This excellent photo by Lynelle House sums up Havana, old and crumbling next to restored and an old car passing. Our hotel on the left.


 Pork and chicken are the Cubans' most popular, or, should I say, most available, meats.

INGREDIENTS: 2 cloves of garlic , 1 teaspoons salt, 1/2 teaspoon ground black pepper, 1/2 teaspoon cumin, 1/2 teaspoon dried oregano, 11/2 (one and a half) tablespoons lime juice, 11/2 tablespoons orange juice, 11/2 tablespoons olive oil, 3/4 teaspoon white wine vinegar, 2lb (approx) pork  roast

METHOD: Grind garlic, pepper and herbs to a paste in a mortar and pestle.
Mix half the paste in a bowl with the fruit juices, oil and vinegar.  Beat until smooth
Cut deep slits into the fatty side of the pork (make sure you have removed the rind) Rub the firm paste into the slits.  Place the roast in a plastic bag with the liquid mixture.  Squeeze out the air and seal. Refrigerate overnight, turning occasionally. Place in a hot preheated oven for a half hour and then reduce heat to 180degreeS for about an hour or until cooked.

Decorate with pan fried slices of orange and wedges of lime. Slice and serve with rice, potatoes or black beans.  There probably won't be any left overs but if there are it is great in rolls and sandwiches.

Motor scooter for three, Hils in the back.
Our final day in Havana was spent wandering the city, soaking up as much of the atmosphere as we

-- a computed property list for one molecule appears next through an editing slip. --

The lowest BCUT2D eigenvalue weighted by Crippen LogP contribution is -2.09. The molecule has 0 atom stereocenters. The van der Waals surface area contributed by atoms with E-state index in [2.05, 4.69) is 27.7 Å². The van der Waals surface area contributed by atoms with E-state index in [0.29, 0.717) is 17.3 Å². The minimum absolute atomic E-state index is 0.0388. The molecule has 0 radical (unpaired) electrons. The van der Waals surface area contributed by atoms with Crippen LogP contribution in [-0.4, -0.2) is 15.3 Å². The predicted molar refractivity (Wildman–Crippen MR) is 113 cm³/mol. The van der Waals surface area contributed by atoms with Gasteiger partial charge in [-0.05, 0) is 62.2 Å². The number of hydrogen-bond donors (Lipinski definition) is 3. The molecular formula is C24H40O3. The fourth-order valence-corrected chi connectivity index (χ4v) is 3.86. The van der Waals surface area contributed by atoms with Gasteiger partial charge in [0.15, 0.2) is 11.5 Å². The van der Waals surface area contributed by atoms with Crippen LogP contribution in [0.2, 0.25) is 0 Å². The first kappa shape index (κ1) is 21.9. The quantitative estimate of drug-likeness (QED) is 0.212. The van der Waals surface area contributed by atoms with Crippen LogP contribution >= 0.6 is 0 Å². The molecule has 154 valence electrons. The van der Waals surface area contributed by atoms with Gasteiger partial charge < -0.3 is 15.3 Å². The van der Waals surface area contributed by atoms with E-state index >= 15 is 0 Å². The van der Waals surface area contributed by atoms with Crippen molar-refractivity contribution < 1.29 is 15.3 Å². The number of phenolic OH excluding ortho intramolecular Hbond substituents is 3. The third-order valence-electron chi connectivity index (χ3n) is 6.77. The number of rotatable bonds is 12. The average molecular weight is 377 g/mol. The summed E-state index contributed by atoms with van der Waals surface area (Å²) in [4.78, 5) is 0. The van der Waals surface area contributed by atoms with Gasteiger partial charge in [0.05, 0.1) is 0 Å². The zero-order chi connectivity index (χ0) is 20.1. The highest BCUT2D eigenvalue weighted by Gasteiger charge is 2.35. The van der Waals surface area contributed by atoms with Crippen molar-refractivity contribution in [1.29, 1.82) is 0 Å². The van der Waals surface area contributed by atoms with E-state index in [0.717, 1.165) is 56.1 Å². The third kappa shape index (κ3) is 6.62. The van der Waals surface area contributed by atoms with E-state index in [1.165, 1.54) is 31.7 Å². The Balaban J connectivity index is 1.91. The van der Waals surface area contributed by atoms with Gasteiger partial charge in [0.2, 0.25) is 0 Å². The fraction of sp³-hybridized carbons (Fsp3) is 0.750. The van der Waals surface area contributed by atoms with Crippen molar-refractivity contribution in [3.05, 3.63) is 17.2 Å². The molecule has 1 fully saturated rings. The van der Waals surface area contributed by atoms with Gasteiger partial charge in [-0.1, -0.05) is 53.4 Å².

could, exploring streets we hadn't seen before, listening to Cuban street music for the last time and searching for small gifts to take home.  It was a relaxing and pleasant day.  My friend Hils and I decided it would be an adventure to travel back to our hotel in a bubble taxi.  It was lots of fun and laughter belting around the Malecon in this glorified motor scooter.

That evening we dined at a nearby restaurant, enjoying the fact that it was filled with locals and sipping on our final cocktail.  Everywhere we went in Cuba we saw examples of rice pudding.  It is very popular  although generally far too sweet for my liking.  The Cubans love sweet! I have modified this recipe, reducing the sugar.


INGREDIENTS: 1/2 (half) a cup of rice, 1 teaspoon vanilla essence, 1 cinnamon stick, the zest of a
lemon, 1 and 1/2 cups water, 4 and 1/4 cups of milk, 1/2 cup of sugar, pinch of salt, 1 teaspoon ground cinnamon

METHOD: Rinse rice then bring to the boil in the water together  with the vanilla, cinnamon stick and lemon zest.
Add the milk, salt and sugar and cook over a medium heat, stirring often, until it thickens.  This could take about an hour.
When thick pour into a serving dish, sprinkle with cinnamon and lemon zest and decorate with a cinnamon stick.  Can be served warm or chilled.

So there you have it, the end of a fantastic trip to Cuba.   It really touched my soul for reasons I can't explain. I would love to go back and see parts I haven't seen although I know that is unlikely.There are so many other countries to see - it is such a big world and there is so little time!

A huge thank you to my traveling companions, you were all, without exception, wonderful to travel with.  A special thank you to my fun friend, Hilary.  We certainly shared a lot of laughter and good times.  And a thank you, also, to Intrepid Travel who put together such a great trip led by our charming guide, Omar.

A book worth reading is: Havana, a Subtropical Delirium by Mark Kurlansky